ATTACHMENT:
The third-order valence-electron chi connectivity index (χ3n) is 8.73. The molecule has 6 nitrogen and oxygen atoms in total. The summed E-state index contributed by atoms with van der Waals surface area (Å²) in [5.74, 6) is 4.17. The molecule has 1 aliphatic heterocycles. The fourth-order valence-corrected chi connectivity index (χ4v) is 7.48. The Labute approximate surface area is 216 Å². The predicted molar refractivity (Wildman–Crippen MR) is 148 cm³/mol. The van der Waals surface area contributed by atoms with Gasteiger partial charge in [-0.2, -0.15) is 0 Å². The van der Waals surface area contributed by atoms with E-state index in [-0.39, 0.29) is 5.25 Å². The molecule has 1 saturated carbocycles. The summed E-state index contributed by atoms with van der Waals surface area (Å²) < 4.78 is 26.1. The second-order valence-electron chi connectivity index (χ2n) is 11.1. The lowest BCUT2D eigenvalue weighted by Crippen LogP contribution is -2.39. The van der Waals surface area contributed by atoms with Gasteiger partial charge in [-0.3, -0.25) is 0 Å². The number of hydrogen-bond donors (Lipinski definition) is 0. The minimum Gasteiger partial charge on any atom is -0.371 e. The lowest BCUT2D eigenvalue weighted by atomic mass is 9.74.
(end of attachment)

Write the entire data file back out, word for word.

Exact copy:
The third-order valence-electron chi connectivity index (χ3n) is 8.73. The molecule has 6 nitrogen and oxygen atoms in total. The summed E-state index contributed by atoms with van der Waals surface area (Å²) in [5.74, 6) is 4.17. The molecule has 1 aliphatic heterocycles. The fourth-order valence-corrected chi connectivity index (χ4v) is 7.48. The Labute approximate surface area is 216 Å². The predicted molar refractivity (Wildman–Crippen MR) is 148 cm³/mol. The van der Waals surface area contributed by atoms with Gasteiger partial charge in [-0.2, -0.15) is 0 Å². The van der Waals surface area contributed by atoms with E-state index in [-0.39, 0.29) is 5.25 Å². The molecule has 1 saturated carbocycles. The summed E-state index contributed by atoms with van der Waals surface area (Å²) < 4.78 is 26.1. The second-order valence-electron chi connectivity index (χ2n) is 11.1. The lowest BCUT2D eigenvalue weighted by Crippen LogP contribution is -2.39. The van der Waals surface area contributed by atoms with Gasteiger partial charge in [-0.3, -0.25) is 0 Å². The number of hydrogen-bond donors (Lipinski definition) is 0. The minimum Gasteiger partial charge on any atom is -0.371 e. The lowest BCUT2D eigenvalue weighted by atomic mass is 9.74.